ASK A MOM: Explaining where babies come from, playdate etiquette, and painful haircuts

WBTV's Molly Grantham tackles your parenting questions in this ongoing series
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Q: Molly, My 1st grader asked my husband where babies come from. He told her to ask me, which I’m fine with because I’d rather be the one to tell her. What’s the best way to explain this to a 6-year-old?—Name withheld 

A: Dear Name Withheld—don’t be embarrassed. This is a normal question from a 6-year-old (so I was told when my kids asked the same thing). Many might defer to a counselor, friend, or parenting expert. But as a journalist who covers crime, was embedded in gang units, and has stood alongside federal agents tracking sex criminals, my thought is to explain things to kids from a lens of safety, not ease.

Meaning, when my oldest was younger, I asked police sources and FBI investigators how they talked about sex to their children. (NOTE: This was not some formal news story. I remember asking multiple people in law enforcement as a personal curiosity. How did they discuss these things with their kids?) I wanted my kids to know the difference between appropriate touching versus inappropriate touching, and figured dealing with tough(er) topics would eventually lead to the slightly easier discussion of “where babies come from.”

Unequivocally, they all said to use actual formal terms when talking about body parts. Say, “vagina.” Say, “penis.” Don’t give them some cutesy name. That way, if you hear your child call them something else, you know they heard it from a stranger.

“I hold Mr. Wiggles when I go to the bathroom!”

That kinda thing. If you’re not telling your son he has a Mr. Wiggles, someone else is. That’s a major red flag to you.

I took that advice and have used formal terms for body parts with both of my older two before they were in kindergarten. For the oldest, that naturally led into a sex conversation by 2nd grade. I found talking honestly—even though it felt slightly awkward to me—was the best approach.

But you don’t need to take my word for it. There are multiple websites that say the same thing: Be up front. You don’t need to share every detail, but treat the conversation with maturity. The best site I stumbled into while researching this question was actually an Australian-based parenting page. According to Raising Children, the Australian Parenting Website, here are specifics to say to your 1stt grader:

Ages 4-5: If your child asks, “Where do I come from?” you can reply with “What do you think?” That gets you to see what your child is really asking, and what they already do—or don’t—understand. (Find more on the link itself.)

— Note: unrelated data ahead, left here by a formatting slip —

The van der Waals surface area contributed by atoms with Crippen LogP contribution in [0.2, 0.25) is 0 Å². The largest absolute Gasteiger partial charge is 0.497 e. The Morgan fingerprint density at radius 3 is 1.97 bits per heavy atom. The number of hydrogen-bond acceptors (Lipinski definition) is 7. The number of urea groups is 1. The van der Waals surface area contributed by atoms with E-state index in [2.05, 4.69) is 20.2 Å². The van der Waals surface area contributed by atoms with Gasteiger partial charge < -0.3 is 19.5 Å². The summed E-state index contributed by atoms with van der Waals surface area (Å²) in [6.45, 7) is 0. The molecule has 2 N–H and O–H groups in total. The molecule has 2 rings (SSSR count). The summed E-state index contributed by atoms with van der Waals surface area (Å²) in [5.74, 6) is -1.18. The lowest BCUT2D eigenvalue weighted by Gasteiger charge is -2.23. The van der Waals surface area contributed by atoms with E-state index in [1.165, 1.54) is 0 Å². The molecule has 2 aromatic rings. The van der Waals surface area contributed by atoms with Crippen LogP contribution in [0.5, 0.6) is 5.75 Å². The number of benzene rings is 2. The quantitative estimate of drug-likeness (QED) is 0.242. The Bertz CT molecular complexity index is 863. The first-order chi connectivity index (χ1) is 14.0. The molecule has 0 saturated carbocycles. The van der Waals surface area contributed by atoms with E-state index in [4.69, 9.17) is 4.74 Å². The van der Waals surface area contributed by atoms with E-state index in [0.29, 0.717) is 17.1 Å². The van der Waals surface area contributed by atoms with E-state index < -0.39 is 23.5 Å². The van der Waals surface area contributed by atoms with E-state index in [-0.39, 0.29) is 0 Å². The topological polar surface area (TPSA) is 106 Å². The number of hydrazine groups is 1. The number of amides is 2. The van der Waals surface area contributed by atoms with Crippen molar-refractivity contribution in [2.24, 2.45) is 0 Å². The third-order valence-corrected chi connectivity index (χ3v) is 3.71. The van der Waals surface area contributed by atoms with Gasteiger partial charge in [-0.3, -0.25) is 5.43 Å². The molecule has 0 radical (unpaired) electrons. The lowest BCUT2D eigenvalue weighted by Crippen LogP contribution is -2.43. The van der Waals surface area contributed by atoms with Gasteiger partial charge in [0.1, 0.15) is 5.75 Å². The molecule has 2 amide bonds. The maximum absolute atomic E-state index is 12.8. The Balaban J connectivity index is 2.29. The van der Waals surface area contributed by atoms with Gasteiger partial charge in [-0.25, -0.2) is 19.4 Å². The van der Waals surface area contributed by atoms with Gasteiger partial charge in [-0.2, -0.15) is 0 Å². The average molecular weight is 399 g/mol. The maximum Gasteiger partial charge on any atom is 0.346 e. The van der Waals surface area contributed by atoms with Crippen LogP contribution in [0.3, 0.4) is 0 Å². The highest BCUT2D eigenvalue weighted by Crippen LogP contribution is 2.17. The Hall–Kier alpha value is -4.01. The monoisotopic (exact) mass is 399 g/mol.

Ages 6-8: The website says more questions center around sex at these ages. Be direct, but emphasize sex is something grown-ups do when they both want to, and it’s not for children. It’s also a good idea to say that sometimes babies enter families in different ways, like IVF, adoption, foster care, or grandparent care. (Find more on the link itself.)

Remember that you don’t have to wait for your child to ask. You can always start the conversation yourself…


Q: Hi, Molly. I’m starting to think my 7-year-old daughter isn’t popular. We’ve invited three different friends from school over for playdates and they seem to have a good time, but so far no one has reciprocated. I tell my daughter they’re probably just busy so she won’t think it’s her…but then she told me they won’t sit next to her on the bus. What if they’ve already decided she’s not one of the cool kids?—Alicia 

A: It’s heartbreaking to think of our kids as having social issues. Fearing your child is being excluded can be a gut punch, and you’re fantastic to ask this question candidly.

There are probably a hundred different ways to think about the scenario you posed. So, I crowdsourced to give you options. Below are responses from two local professionals and three Charlotte moms, with kids varying in age from 5 to 15.

Before getting into their (good) ideas, I will say—for what it’s worth—being “popular” is different from having friends. Making sure our kids have peers who value them for who they are, seems more important than assuring they’re in a certain group. We want our children to be around people who make them happy. Whether your daughter is with “cool” kids doesn’t matter as much as her having fun with other people her age, period.

And now, your buffet of answers:

Mom of a 3rd grader and 1st grader: “I would call my daughter’s teacher and ask for his or her insight into the social dynamic at school. I would volunteer at school and try to see the dynamic play out in person. I would contact the moms of the girls who have already come over for playdates and reveal my heart and ask for their feedback or advice. I would move a damn mountain. Your girl is a cheetah, Alicia, she just needs some help finding her roar. Sending so much love.” [Molly’s Note: If you haven’t read Glennon Doyle, like this mom-friend clearly has, I highly suggest. So good.]